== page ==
Slayter Union was packed with students finding next year’s dorm through the housing lottery on Saturday, April 14.

Throughout the day, more than 1000 students – rising sophomores and juniors – came to pick their residences for the coming academic year.

The system is slightly different this year, with the lottery taking place over two days instead of multiple nights. Dean of Students Bill Fox, the former housing director, said that student reaction is generally positive. “There is more downtime. The setting [Slayter Union] is ideal… The atmosphere is more calm, with fewer people upstairs. Housing is giving people time and space to make a plan B.”

Student reactions to the two day lottery, however, were mixed. Sophomore psychology major Rae Walker said that the lottery was “annoying during the day. We’re missing other things.” Her roommate Sarah Blike, a theater and creative writing double major from North Canton, Ohio, agreed. “We’re here longer, spending the entire day in Slayter. And because of Relay for Life [the night before], there are people here who haven’t slept.”

Director of Residential Life and Housing, Kristan Housman, said that the process is still being refined. “The new schedule seemed to go well.  We have taken some notes in regards to the timing of the day and the various lotteries to make improvements in the future.”

“It’s still stressful, because we had worse numbers, but it’s much better than last year, and more organized,” said rising junior Sara Wilkes, a biology major from Witchita, Kan. “You know what happens as a junior.”

Finding a roommate, for some, is just as difficult as finding a room. Many come into the lottery with one plan, and have to improvise based on room availability. “We had to find a third person on the spot, but that worked out fine,” Wilkes said.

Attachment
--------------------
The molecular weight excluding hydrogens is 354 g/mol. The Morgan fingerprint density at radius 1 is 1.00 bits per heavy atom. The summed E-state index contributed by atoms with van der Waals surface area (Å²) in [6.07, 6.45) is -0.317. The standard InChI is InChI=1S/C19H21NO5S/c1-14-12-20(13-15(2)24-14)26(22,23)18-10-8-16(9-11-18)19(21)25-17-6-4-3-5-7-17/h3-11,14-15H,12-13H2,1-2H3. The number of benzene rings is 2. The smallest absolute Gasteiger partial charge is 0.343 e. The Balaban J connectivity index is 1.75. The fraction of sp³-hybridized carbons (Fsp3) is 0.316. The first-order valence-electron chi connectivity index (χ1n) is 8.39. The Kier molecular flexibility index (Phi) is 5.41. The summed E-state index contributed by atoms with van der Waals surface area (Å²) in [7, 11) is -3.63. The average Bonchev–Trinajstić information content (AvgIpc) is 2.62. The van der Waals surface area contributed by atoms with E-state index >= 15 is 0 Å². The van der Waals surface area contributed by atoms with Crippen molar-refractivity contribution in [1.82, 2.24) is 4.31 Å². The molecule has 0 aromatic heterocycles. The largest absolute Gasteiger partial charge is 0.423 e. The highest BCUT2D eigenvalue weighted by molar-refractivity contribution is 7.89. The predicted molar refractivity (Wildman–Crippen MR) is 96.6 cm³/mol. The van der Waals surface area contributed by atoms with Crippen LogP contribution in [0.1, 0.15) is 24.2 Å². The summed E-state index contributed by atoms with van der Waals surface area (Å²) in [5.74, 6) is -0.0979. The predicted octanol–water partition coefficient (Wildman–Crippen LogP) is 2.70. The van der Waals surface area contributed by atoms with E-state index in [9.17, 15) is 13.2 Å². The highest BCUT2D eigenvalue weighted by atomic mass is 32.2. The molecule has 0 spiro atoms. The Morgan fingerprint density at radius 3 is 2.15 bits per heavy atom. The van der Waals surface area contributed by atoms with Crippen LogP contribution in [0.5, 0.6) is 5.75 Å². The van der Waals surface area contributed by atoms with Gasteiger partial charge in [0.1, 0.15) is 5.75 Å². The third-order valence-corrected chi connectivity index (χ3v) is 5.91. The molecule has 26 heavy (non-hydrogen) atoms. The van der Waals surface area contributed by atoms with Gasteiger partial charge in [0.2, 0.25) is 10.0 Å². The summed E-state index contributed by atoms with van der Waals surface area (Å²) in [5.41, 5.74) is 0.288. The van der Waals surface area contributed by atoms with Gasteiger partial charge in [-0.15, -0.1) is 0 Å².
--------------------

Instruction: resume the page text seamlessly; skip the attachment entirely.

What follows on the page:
According to Alex Tybl, a first year international studies and economics from Mount Lebanon, Pa., the current system is not the worst: “Obviously it’s not perfect, but it’s the fairest system we could have. I don’t think anything else would work as effectively.”

Tension rose as the day passed, and housing became much more limited. “We have not been able to house the entire sophomore class at the time of lottery last year, and we won’t be able to this year,” Hausman informed a group of waiting sophomores and first-years. These students are traditionally housed by July.

At the end of the day, only doubles in Crawford remained for later lottery numbers of general housing for the rising sophomores. Hausman estimated there would still be 60-70 students with pending housing residential status at the end of this year’s lottery.

The 2013 housing lottery was as unpredictable as its name suggests. Hausman credited the students with helping it go as smoothly as it did: “Overall, the students were in good spirits and were especially patient–which was very much appreciated.”